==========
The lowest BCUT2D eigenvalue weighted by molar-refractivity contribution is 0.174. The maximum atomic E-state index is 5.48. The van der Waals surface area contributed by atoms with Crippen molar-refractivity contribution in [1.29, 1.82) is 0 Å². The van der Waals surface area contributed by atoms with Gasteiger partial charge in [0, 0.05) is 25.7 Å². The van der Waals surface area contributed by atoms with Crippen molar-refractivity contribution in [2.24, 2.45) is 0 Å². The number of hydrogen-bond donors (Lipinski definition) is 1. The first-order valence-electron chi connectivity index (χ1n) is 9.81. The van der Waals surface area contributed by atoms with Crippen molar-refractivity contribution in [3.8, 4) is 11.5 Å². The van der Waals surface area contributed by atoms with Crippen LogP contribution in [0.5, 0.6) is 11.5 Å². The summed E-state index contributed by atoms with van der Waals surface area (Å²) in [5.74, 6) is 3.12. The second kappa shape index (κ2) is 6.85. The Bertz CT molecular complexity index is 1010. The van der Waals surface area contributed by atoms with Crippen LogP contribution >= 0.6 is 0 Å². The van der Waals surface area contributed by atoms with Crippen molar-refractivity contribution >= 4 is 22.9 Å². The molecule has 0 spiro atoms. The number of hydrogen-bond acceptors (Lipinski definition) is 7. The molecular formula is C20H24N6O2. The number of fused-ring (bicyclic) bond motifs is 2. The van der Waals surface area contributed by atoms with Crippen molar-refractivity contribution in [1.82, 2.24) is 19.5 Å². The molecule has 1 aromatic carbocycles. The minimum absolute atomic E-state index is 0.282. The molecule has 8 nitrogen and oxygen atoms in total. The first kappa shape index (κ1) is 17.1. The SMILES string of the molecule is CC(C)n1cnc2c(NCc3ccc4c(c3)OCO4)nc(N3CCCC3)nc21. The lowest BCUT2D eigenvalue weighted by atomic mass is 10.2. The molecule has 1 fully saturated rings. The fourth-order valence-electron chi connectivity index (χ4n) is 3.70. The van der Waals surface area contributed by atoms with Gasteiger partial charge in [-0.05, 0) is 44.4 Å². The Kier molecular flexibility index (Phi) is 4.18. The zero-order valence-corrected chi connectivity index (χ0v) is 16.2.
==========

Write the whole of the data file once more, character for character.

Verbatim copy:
The lowest BCUT2D eigenvalue weighted by molar-refractivity contribution is 0.174. The maximum atomic E-state index is 5.48. The van der Waals surface area contributed by atoms with Crippen molar-refractivity contribution in [1.29, 1.82) is 0 Å². The van der Waals surface area contributed by atoms with Gasteiger partial charge in [0, 0.05) is 25.7 Å². The van der Waals surface area contributed by atoms with Crippen molar-refractivity contribution in [2.24, 2.45) is 0 Å². The number of hydrogen-bond donors (Lipinski definition) is 1. The first-order valence-electron chi connectivity index (χ1n) is 9.81. The van der Waals surface area contributed by atoms with Crippen molar-refractivity contribution in [3.8, 4) is 11.5 Å². The van der Waals surface area contributed by atoms with Crippen LogP contribution in [0.5, 0.6) is 11.5 Å². The summed E-state index contributed by atoms with van der Waals surface area (Å²) in [5.74, 6) is 3.12. The second kappa shape index (κ2) is 6.85. The Bertz CT molecular complexity index is 1010. The van der Waals surface area contributed by atoms with Crippen LogP contribution >= 0.6 is 0 Å². The van der Waals surface area contributed by atoms with Crippen molar-refractivity contribution >= 4 is 22.9 Å². The molecule has 0 spiro atoms. The number of hydrogen-bond acceptors (Lipinski definition) is 7. The molecular formula is C20H24N6O2. The number of fused-ring (bicyclic) bond motifs is 2. The van der Waals surface area contributed by atoms with Crippen molar-refractivity contribution in [1.82, 2.24) is 19.5 Å². The molecule has 1 aromatic carbocycles. The minimum absolute atomic E-state index is 0.282. The molecule has 8 nitrogen and oxygen atoms in total. The first kappa shape index (κ1) is 17.1. The SMILES string of the molecule is CC(C)n1cnc2c(NCc3ccc4c(c3)OCO4)nc(N3CCCC3)nc21. The lowest BCUT2D eigenvalue weighted by atomic mass is 10.2. The molecule has 1 fully saturated rings. The fourth-order valence-electron chi connectivity index (χ4n) is 3.70. The van der Waals surface area contributed by atoms with Gasteiger partial charge in [-0.05, 0) is 44.4 Å². The Kier molecular flexibility index (Phi) is 4.18. The zero-order valence-corrected chi connectivity index (χ0v) is 16.2.